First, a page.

shape

volume
density
compressibility
arrangement of particles
forces of attraction between the particles
energy possessed by the particles
movement of the particles

The shape and volume is fixed. The density of a solid is usually high. It is difficult to compress. The arrangement of particles are packed closely together, usually in a regular way. The forces of attraction between the particles are strong and a solid possess very small amounts of kinetic energy. Solids vibrate in their fixed position.

11

How can a liquid be described based on the following properties?
shape

volume
density
compressibility
arrangement of particles
forces of attraction between the particles
energy possessed by the particles
movement of the particles

Liquids take the shape of the part of the container it is in and the surface is always horizontal. The volume of a liquid is fixed and its density is usually lower than solids. Liquids can be compressed very slightly by applying pressure. Liquids have small spaces between and are randomly arranged. The forces of attraction between the particles are weaker than those between the particles in a solid. Liquids possess more kinetic energy than the particles in a solid and the particles move slowly past each other.

12

How can a gas be described based on the following properties?
shape

volume
density
compressibility
arrangement of particles
forces of attraction between the particles
energy possessed by the particles
movement of the particles

Gases take the shape of the entire container it is in. The volume is variable meaning it expands to fill the container it is in. The density of a gas is low and gases are very easy to compress. The particles have large spaces between and are randomly arranged. The forces of attraction between the particles are very weak. Gases possess large amounts of kinetic energy and the particles move around freely and rapidly.

13

How can the changes between the three states of matter in terms of energy and arrangement of particles be explained?

Temperature


Matter can exist in any of the three states depending on its temperature. It can change from one state to another by heating or cooling, as this causes a change in the kinetic energy and arrangement of the particles.

During melting its temperature remain constant even though heat is continually supplied. This is because during melting heat energy is absorbed by the particles of the solid to overcome the force of attraction. After all the solid particles have changed into a liquid state, further heating will cause the particles to gain kinetic energy and raise their temperature.

14

What happens when a solid is heated?

It changes state to a liquid and then to a gas. This occurs because the particles gain kinetic energy, move increasingly faster and further apart, and the forces of attraction between them become increasingly weaker.

15

What happens when a gas is cooled?

It changes state to a liquid and then to a solid. This occurs because the particles lose kinetic energy, move more and more slowly and closer together, and the forces of attraction between them become increasingly stronger.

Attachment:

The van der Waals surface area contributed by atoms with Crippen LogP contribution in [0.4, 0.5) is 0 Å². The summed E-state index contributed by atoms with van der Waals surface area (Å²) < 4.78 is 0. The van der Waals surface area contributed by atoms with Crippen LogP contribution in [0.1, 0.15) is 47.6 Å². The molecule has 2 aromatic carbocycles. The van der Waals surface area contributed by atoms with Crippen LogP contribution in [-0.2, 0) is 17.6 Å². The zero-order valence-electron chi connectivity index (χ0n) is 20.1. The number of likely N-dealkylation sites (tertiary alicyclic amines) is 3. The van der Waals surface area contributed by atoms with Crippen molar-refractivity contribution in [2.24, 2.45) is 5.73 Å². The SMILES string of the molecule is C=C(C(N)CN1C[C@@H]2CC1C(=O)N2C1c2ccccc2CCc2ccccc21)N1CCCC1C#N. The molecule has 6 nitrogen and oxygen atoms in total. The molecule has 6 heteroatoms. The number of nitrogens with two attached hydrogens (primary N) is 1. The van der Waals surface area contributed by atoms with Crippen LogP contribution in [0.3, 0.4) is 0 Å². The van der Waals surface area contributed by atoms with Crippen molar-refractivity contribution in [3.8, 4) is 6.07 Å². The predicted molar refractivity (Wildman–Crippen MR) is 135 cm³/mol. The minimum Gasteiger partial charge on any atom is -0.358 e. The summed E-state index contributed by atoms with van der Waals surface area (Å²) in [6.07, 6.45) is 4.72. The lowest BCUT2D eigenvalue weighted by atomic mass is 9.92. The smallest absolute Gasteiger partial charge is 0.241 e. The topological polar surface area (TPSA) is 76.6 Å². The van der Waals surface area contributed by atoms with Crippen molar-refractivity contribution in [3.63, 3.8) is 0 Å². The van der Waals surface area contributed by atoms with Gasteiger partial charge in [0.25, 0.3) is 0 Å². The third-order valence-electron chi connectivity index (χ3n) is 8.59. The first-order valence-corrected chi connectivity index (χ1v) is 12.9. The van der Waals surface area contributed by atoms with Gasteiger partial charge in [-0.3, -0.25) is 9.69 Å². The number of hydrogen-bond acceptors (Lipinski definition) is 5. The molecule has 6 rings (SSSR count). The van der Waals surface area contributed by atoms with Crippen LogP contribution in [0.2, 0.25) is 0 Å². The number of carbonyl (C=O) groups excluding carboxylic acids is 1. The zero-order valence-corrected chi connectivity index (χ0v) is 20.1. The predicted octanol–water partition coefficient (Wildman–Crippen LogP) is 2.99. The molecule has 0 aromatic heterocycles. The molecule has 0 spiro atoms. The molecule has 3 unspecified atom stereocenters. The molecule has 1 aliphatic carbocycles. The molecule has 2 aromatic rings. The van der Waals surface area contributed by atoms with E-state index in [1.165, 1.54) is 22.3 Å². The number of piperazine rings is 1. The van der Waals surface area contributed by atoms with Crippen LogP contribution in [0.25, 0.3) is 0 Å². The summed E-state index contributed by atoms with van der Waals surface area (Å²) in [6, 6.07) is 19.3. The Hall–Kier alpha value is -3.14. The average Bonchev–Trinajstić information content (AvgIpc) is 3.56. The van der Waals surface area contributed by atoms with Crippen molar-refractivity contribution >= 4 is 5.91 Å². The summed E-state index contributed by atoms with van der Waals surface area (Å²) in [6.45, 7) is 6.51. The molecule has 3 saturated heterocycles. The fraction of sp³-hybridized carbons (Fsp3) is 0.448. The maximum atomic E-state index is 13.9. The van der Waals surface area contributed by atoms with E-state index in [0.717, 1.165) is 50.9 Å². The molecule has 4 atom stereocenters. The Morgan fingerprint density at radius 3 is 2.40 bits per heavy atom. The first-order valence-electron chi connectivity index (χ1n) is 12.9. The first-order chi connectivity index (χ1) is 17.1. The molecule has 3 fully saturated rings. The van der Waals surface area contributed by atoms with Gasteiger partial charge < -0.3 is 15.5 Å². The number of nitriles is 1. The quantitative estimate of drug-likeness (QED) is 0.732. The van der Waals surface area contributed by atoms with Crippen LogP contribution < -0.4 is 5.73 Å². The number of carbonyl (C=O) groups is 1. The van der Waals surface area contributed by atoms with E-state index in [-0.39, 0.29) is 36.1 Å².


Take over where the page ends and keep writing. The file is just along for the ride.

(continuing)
16

What is evaporation?

Evaporation is the change of state from a liquid into a gas without heating.


Evaporation occurs at any temperature below its boiling point and takes place only at the surface of a liquid. Evaporation produces a cooling effect as heat is absorbed from its surroundings.

17

What is the difference between evaporation and boiling?

Evaporation can take place at any temperature, whereas boiling occurs at a specific temperature. Evaporation takes place at the surface of the liquid only, whereas boiling takes place throughout the liquid.

18

When can Evaporation take place?

at any temperature
Evaporation takes place at the surface of the liquid only.

19

When can Boiling occur?

only at a specific temperature
Boiling takes place throughout the liquid

20

What is condensation/deposition?

The change of state from a gas to a liquid.


Condensation — heat energy is given out as the gas particles slow down and move closer to one another to form a liquid

21

What is sublimation? What are three examples of substances that sublime?

The change of state from a solid directly into a gas.


carbon dioxide (dry ice)
iodine
naphthalene (moth balls)

Sublimation — heat energy is absorbed when a solid sublimes.

22

What is melting point?

The melting point is the constant temperature at which a solid changes state into a liquid.


Melting — heat energy is absorbed to break down the force of attraction on its temperature

23

What is boiling point?

The boiling point is the constant temperature at which a liquid changes state into a gas.


Boiling — heat energy is absorbed to overcome the force of attraction between the liquid particles and make them move far apart.

24

What is freezing point?

The freezing point is the constant temperature at which a liquid changes state into a solid.


Freezing — heat energy is given out as the particles slow down and move closer to take up fixed and orderly positions in a solid.

25

What is a heating curve?

A heating curve is drawn when the temperature of a solid is measured at intervals as it is heated and changes state to a liquid and then to a gas, and the temperature is plotted against time.

26

What is a cooling curve?

A cooling curve is drawn when the temperature of a gas is measured at intervals as it is cooled and changes state to a liquid and then to a solid, and the temperature is plotted against time.